Puzzle of the Century- page 5 | People & Places | Smithsonian
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Puzzle of the Century

Is it the fresh air, the seafood, or genes? Why do so many hardy 100-year-olds live in yes, Nova Scotia?

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“The Yarmouth area would have been settled by only 20 or 30 families,” MacKnight says. “Many of the people who live there now are their descendants.” The question is, he says, did one of the original ancestors bring a gene or genes that predisposed them to extreme longevity, which have been passed down through the generations?


In Boston, Perls and his colleagues, who have been studying centenarianism for almost a decade, gathered promising evidence to support the notion of a genetic basis for extreme longevity: a woman with a centenarian sibling is at least eight times more likely to live 100 years than a woman without such a sibling; likewise, a man with a centenarian sibling is 17 times more likely to reach 100 than a man without one. “Without the appropriate genetic variations, I think it’s extremely difficult to get to 100,” Perls says. “Taking better care of yourself might add a decade, but what matters is what you’re packin’ in your chassis.”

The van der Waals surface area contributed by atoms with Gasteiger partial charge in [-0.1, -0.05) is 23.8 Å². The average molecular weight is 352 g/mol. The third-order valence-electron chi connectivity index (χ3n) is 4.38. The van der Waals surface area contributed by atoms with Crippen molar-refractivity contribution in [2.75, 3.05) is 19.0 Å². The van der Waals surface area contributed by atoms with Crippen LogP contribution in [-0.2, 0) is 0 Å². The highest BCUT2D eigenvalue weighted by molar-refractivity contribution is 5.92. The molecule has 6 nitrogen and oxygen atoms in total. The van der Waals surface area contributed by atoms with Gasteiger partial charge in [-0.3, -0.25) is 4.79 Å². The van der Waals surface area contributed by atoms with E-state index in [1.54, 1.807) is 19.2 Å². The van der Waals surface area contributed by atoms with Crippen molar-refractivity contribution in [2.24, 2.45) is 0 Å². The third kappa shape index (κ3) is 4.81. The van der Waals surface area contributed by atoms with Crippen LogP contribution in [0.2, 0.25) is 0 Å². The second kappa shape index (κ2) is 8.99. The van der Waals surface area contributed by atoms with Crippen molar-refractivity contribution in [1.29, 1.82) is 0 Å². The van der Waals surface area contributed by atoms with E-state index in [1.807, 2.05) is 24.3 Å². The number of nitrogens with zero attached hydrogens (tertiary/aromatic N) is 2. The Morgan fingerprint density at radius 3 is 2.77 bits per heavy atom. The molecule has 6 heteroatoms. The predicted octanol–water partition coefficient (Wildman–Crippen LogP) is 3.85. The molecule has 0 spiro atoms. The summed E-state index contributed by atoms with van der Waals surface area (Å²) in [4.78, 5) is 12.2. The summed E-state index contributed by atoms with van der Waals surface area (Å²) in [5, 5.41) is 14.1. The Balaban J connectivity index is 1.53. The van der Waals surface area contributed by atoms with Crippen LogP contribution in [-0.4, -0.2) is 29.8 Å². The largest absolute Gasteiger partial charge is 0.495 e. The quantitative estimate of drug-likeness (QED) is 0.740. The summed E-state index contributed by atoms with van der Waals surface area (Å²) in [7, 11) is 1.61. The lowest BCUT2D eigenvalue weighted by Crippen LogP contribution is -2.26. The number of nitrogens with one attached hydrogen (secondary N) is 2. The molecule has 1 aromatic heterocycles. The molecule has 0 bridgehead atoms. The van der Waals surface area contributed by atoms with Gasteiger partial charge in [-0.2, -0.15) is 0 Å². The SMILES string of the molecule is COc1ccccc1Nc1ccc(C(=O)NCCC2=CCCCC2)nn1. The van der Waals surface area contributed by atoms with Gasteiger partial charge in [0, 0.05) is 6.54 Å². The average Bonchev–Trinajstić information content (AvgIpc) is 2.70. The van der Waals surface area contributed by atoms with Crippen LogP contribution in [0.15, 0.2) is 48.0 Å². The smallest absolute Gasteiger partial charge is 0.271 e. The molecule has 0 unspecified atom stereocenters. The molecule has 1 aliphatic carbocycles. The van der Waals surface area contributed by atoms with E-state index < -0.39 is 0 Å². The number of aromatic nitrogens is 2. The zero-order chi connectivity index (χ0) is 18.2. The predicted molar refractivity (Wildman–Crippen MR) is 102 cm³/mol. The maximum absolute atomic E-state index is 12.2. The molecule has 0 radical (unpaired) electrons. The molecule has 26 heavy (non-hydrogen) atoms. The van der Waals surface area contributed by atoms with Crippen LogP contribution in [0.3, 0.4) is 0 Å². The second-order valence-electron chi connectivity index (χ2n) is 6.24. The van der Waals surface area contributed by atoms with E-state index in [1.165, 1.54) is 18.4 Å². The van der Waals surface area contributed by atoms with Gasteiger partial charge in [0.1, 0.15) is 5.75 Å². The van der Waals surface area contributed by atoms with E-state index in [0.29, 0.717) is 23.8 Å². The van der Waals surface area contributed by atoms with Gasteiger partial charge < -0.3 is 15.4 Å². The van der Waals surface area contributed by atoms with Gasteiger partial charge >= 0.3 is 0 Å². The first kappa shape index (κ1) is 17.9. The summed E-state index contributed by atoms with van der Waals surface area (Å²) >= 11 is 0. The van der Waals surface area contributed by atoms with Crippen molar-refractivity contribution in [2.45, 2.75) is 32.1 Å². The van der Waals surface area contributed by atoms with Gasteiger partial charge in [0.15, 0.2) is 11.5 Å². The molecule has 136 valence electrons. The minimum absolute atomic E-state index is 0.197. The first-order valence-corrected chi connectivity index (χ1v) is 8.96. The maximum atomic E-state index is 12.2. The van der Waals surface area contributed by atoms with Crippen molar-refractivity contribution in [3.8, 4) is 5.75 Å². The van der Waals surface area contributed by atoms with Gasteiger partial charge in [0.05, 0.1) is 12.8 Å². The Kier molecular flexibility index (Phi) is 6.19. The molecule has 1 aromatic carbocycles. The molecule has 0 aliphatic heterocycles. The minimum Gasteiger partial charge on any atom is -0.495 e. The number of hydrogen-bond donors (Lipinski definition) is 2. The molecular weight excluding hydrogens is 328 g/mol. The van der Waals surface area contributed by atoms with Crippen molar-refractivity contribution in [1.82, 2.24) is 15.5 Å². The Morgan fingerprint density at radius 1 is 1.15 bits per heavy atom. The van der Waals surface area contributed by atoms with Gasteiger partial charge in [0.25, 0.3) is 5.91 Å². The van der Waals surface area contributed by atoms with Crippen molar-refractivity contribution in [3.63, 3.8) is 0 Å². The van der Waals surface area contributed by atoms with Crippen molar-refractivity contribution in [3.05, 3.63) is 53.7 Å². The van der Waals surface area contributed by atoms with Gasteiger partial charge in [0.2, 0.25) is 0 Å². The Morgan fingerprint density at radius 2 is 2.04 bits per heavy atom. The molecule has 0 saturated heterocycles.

Additional evidence comes from recent studies on DNA. Drs. Louis M. Kunkel and Annibale A. Puca of Children’s Hospital in Boston—molecular geneticists working with Perls— examined DNA from 137 sets of centenarian siblings. Human beings have 23 pairs of chromosomes (the spindly structures holding DNA strands), and the researchers discovered that many of the centenarians had similarities in their DNA along the same stretch of chromosome No. 4. To Perls and colleagues, that suggested that a gene or group of genes located there contributed to the centenarians’ longevity. The researchers are so determined to find one or more such genes that they formed a biotechnology company in 2001 to track them down: Centagenetix, in Cambridge, Massachusetts.


Scientists suspect there may be a handful of age-defying genes, and the competition to pinpoint and understand them is heated. Medical researchers and drug company scientists reason that if they can figure out exactly what those genes do, they may be able to develop drugs or other treatments to enhance or mimic their action. To skeptics, that might sound like the same old futile quest for a fountain of youth. But proponents of the research are buoyed by a little-appreciated fact of life for many of the super old: they’re healthier than you might think.


That, too, has been borne out in Nova Scotia. “I’m forgetful, I can’t help it,” says 96-year-old Doris Smith of Lunenburg. “But I’ve never had an ache nor a pain.”



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